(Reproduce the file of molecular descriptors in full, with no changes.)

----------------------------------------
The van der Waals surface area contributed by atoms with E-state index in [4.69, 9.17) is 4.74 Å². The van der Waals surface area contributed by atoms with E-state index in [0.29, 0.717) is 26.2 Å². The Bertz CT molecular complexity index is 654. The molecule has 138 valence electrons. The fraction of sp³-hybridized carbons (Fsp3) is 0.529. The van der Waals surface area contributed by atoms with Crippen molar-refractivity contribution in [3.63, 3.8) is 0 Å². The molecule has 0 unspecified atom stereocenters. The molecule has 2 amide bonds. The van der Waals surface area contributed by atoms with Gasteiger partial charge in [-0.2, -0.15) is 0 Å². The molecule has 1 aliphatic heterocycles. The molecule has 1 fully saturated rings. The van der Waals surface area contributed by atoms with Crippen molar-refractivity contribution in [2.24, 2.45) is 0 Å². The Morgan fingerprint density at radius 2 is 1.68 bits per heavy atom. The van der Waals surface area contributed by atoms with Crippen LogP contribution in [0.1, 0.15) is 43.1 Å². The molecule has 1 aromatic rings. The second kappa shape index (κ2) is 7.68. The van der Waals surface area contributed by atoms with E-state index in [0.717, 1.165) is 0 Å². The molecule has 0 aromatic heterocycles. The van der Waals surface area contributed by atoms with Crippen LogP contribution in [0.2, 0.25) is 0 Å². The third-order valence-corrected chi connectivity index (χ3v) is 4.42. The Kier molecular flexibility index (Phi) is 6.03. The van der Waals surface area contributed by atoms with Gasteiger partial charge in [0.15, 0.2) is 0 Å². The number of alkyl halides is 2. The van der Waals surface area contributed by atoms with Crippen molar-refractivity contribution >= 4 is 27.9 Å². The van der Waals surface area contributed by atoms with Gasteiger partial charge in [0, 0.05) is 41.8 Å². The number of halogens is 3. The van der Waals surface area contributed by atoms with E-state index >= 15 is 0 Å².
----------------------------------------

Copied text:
The van der Waals surface area contributed by atoms with E-state index in [4.69, 9.17) is 4.74 Å². The van der Waals surface area contributed by atoms with E-state index in [0.29, 0.717) is 26.2 Å². The Bertz CT molecular complexity index is 654. The molecule has 138 valence electrons. The fraction of sp³-hybridized carbons (Fsp3) is 0.529. The van der Waals surface area contributed by atoms with Crippen molar-refractivity contribution in [3.63, 3.8) is 0 Å². The molecule has 0 unspecified atom stereocenters. The molecule has 2 amide bonds. The van der Waals surface area contributed by atoms with Gasteiger partial charge in [-0.2, -0.15) is 0 Å². The molecule has 1 aliphatic heterocycles. The molecule has 1 fully saturated rings. The van der Waals surface area contributed by atoms with Crippen molar-refractivity contribution in [2.24, 2.45) is 0 Å². The Morgan fingerprint density at radius 2 is 1.68 bits per heavy atom. The van der Waals surface area contributed by atoms with Crippen LogP contribution in [0.1, 0.15) is 43.1 Å². The molecule has 1 aromatic rings. The second kappa shape index (κ2) is 7.68. The van der Waals surface area contributed by atoms with E-state index in [0.717, 1.165) is 0 Å². The molecule has 0 aromatic heterocycles. The van der Waals surface area contributed by atoms with Crippen LogP contribution in [0.2, 0.25) is 0 Å². The third-order valence-corrected chi connectivity index (χ3v) is 4.42. The Kier molecular flexibility index (Phi) is 6.03. The van der Waals surface area contributed by atoms with Gasteiger partial charge in [0.15, 0.2) is 0 Å². The number of alkyl halides is 2. The van der Waals surface area contributed by atoms with Crippen molar-refractivity contribution >= 4 is 27.9 Å². The van der Waals surface area contributed by atoms with Gasteiger partial charge in [0, 0.05) is 41.8 Å². The number of halogens is 3. The van der Waals surface area contributed by atoms with E-state index >= 15 is 0 Å².